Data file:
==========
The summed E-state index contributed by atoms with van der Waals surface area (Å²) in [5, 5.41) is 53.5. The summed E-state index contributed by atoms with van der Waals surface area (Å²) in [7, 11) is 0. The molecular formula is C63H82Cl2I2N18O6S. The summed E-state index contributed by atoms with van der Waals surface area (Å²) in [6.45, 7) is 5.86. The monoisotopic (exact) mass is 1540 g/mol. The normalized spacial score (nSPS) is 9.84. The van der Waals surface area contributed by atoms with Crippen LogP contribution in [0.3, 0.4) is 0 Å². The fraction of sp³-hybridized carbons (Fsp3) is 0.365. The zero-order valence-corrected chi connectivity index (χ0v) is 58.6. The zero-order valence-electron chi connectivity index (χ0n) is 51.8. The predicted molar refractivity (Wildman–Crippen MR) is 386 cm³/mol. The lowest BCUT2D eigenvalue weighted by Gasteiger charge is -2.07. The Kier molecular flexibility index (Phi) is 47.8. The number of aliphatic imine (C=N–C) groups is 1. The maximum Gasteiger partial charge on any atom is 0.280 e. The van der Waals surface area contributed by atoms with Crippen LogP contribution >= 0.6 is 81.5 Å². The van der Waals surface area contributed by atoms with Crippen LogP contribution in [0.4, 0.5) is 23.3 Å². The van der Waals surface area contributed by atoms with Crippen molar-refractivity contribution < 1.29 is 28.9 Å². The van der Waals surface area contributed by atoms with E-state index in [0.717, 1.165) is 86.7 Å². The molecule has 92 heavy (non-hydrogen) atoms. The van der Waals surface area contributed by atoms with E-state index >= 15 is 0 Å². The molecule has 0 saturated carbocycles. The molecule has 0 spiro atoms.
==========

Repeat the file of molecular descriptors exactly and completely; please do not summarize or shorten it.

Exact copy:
The summed E-state index contributed by atoms with van der Waals surface area (Å²) in [5, 5.41) is 53.5. The summed E-state index contributed by atoms with van der Waals surface area (Å²) in [7, 11) is 0. The molecular formula is C63H82Cl2I2N18O6S. The summed E-state index contributed by atoms with van der Waals surface area (Å²) in [6.45, 7) is 5.86. The monoisotopic (exact) mass is 1540 g/mol. The normalized spacial score (nSPS) is 9.84. The van der Waals surface area contributed by atoms with Crippen LogP contribution in [0.3, 0.4) is 0 Å². The fraction of sp³-hybridized carbons (Fsp3) is 0.365. The zero-order valence-corrected chi connectivity index (χ0v) is 58.6. The zero-order valence-electron chi connectivity index (χ0n) is 51.8. The predicted molar refractivity (Wildman–Crippen MR) is 386 cm³/mol. The lowest BCUT2D eigenvalue weighted by Gasteiger charge is -2.07. The Kier molecular flexibility index (Phi) is 47.8. The number of aliphatic imine (C=N–C) groups is 1. The maximum Gasteiger partial charge on any atom is 0.280 e. The van der Waals surface area contributed by atoms with Crippen LogP contribution >= 0.6 is 81.5 Å². The van der Waals surface area contributed by atoms with Crippen LogP contribution in [0.4, 0.5) is 23.3 Å². The van der Waals surface area contributed by atoms with Crippen molar-refractivity contribution < 1.29 is 28.9 Å². The van der Waals surface area contributed by atoms with E-state index in [0.717, 1.165) is 86.7 Å². The molecule has 92 heavy (non-hydrogen) atoms. The van der Waals surface area contributed by atoms with E-state index >= 15 is 0 Å². The molecule has 0 saturated carbocycles. The molecule has 0 spiro atoms.